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Summary: Dealing with our sexual lives is an issue at any age and life-stage. God made us as sexual beings, and how we behave sexually is a spiritual issue.

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The last time I did a series on sex was over 5 years ago. If you are married, and can count the number of times you’ve had sex since then, there might be a problem. If you aren’t married and can’t count the number of times you’ve had sex since then, there might be a problem. Why another series on sex? Dealing with our sexual lives is an issue at any age and life-stage. God made us as sexual beings, and how we behave sexually is a spiritual issue. Since we live in a sex-obsessed society, it is a challenge to keep the right perspective.

In 2009, a study explored the effects of pornography on marriage, children, and individuals. The primary source for the information came from divorce lawyers. Citing the American Academy of Matrimonial Lawyers, the study noted that 56% of divorce cases involved "one party having an obsessive interest in pornographic websites." 68% of divorce cases involve one spouse having an affair with someone they met over the internet.

That illustrates just a couple of the many challenges faced by every single one of us. We are trying to navigate the lure of pornography, the message of “Friends with Benefits,” the routine of married sex, the culture of adultery, the sacrifice of abstinence, the preoccupation with lust and fantasy, and the basic inability of men and women to understand each other. Few admit it, but many of us are challenged by the temptations of lust and infidelity and inappropriate intimacy. Students face incredible pressures and expectations about sex, far beyond anything I went through as a teen. The soaring rate of divorce has caused great concern in young adults enough to postpone marriage later and later, or avoid it all together. But that seldom includes postponing sex. Those who get married might have an expectation of an incredible sex-life, and trouble-free relationship. Then become disillusioned with the quality or frequency or boredom of sex in marriage. This contributes to divorce as they seek another partner who brings excitement. Then there are those who stay married and don’t cheat, but who an informal peace agreement, where they seldom, if ever, have sex. It is no longer part of the relationship. When you mix in factors such as the instant availability of every kind of pornography, the ease of finding sexual partners through social networking, and it is no wonder that these are difficult days. So over the next several weeks, we are going to listen to biblical wisdom on sex. I’ve called the series Sex-Wise, because it comes from the OT wisdom book of Proverbs. Proverbs was written by King Solomon, a man who had all kinds of sexual encounters.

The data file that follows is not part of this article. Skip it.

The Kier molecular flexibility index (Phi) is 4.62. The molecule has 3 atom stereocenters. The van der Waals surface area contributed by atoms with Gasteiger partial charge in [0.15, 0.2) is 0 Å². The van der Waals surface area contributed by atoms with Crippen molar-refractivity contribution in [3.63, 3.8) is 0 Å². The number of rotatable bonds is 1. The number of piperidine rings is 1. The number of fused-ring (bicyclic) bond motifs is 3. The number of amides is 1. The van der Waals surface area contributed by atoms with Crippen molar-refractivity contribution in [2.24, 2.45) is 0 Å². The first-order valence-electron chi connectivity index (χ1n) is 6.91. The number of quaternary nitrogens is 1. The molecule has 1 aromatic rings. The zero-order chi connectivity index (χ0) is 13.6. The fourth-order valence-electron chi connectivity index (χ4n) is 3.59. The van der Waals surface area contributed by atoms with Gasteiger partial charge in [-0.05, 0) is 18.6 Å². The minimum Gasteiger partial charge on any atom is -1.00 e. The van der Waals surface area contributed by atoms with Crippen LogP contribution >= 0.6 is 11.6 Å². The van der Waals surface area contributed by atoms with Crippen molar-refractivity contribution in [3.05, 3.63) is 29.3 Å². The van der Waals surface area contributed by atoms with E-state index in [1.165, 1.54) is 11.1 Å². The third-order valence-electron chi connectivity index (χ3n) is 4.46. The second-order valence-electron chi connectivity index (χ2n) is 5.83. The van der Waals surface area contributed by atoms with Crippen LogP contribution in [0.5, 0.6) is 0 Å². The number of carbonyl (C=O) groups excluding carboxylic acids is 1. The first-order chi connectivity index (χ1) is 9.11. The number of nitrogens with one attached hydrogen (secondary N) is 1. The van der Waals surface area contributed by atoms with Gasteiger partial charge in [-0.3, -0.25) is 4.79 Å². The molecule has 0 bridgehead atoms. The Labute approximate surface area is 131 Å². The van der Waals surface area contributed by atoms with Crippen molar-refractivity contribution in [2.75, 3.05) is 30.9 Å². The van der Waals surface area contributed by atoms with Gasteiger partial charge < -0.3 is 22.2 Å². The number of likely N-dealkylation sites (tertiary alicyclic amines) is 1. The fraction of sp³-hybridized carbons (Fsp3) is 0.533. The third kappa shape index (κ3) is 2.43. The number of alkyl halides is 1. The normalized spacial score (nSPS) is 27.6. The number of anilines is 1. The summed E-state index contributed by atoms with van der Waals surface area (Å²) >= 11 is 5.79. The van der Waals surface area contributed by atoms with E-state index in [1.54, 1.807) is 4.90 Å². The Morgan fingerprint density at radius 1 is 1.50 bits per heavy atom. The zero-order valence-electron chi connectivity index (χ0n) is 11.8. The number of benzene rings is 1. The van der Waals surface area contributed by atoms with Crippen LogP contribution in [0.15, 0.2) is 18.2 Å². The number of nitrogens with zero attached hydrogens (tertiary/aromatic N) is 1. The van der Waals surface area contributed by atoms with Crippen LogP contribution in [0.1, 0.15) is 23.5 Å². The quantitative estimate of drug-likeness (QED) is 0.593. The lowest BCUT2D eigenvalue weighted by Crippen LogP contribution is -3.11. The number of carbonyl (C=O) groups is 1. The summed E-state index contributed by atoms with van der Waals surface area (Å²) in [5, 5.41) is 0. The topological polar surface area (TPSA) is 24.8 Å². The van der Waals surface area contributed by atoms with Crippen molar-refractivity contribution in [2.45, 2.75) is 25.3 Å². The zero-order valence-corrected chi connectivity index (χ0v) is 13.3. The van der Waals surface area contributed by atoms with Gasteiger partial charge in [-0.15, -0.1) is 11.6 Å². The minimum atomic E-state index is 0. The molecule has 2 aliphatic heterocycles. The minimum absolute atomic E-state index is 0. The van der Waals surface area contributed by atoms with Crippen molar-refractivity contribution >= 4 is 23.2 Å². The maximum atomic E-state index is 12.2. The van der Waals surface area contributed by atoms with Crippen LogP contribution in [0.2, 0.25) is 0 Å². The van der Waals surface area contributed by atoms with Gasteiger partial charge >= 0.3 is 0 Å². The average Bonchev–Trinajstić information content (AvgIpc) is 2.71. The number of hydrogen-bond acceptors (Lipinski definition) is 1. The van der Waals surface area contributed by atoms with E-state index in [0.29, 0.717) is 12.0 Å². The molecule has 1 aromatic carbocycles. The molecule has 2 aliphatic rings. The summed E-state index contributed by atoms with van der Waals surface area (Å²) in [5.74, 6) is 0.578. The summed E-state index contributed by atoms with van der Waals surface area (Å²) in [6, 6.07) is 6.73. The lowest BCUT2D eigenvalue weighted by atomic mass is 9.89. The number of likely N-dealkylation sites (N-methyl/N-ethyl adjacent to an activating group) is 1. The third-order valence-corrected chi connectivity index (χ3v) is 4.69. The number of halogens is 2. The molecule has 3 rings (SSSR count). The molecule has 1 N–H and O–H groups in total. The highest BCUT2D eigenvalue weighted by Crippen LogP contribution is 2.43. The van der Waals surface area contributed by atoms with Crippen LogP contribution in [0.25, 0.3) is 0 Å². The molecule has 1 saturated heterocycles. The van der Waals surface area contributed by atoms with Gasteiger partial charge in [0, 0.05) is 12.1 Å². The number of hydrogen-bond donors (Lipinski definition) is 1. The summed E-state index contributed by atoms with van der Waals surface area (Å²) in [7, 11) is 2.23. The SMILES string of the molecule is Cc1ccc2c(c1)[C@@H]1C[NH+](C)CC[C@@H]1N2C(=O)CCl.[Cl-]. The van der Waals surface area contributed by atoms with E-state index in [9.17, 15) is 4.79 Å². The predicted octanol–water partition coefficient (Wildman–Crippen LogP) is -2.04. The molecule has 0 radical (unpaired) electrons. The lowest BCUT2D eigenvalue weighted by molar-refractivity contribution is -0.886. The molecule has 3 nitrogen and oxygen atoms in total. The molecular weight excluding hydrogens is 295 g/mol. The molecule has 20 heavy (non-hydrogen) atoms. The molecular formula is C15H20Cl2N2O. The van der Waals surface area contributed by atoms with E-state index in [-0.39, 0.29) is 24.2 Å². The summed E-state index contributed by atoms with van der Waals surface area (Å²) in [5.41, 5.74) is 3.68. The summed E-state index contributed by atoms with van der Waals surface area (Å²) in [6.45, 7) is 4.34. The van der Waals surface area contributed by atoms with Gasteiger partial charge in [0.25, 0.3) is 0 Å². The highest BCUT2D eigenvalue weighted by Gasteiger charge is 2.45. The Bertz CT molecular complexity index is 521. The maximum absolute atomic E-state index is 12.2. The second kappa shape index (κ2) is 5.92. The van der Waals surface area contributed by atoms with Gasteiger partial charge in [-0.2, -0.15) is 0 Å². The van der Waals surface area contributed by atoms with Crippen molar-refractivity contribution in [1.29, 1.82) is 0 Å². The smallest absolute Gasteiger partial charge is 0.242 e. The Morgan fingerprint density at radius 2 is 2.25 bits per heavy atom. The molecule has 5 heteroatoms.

In Proverbs 5, King Solomon talks about seduction and infidelity. The wisdom he gives relates to sexual temptation and to the marriage relationship. Solomon writes as a father to his son and offers an antidote to sexual temptation. We are all his children today as we hear this wisdom from God.

v.15 “The cistern” represents the son's wife, with "water" symbolizing the sexual satisfaction she is capable of supplying. This is the first of several metaphors. The wife is a storehouse of sexual satisfaction. The antidote to sexual temptation, to promiscuity is to enjoy the sexual satisfaction marriage offers. You might say, “That’s the whole problem. My marriage doesn’t offer any of that. There’s not enough sex, or it’s no good.” Others of you might think: I’m not married, so does that mean I can’t have sexual satisfaction?” Biblical wisdom says: GOD’S PEOPLE DRINK AT HOME. Don’t satisfy your thirst in the street, which means outside of marriage. Husbands, rather than drinking your fill with another woman, drink at home. Wives, instead of indulging your fantasies with another man, drink at home. There is a reservoir there for you. God created marriage to be the well, the source where sexual thirst is quenched. Not on images or fantasies, not in dating relationships or affairs, hook ups or serial monogamy. As the Proverb progresses notice that the metaphor keeps changing. Even v.15 shifts from a cistern—which simply catches runoff water—to a well. The difference is the well contains fresh water supplied by underground streams.


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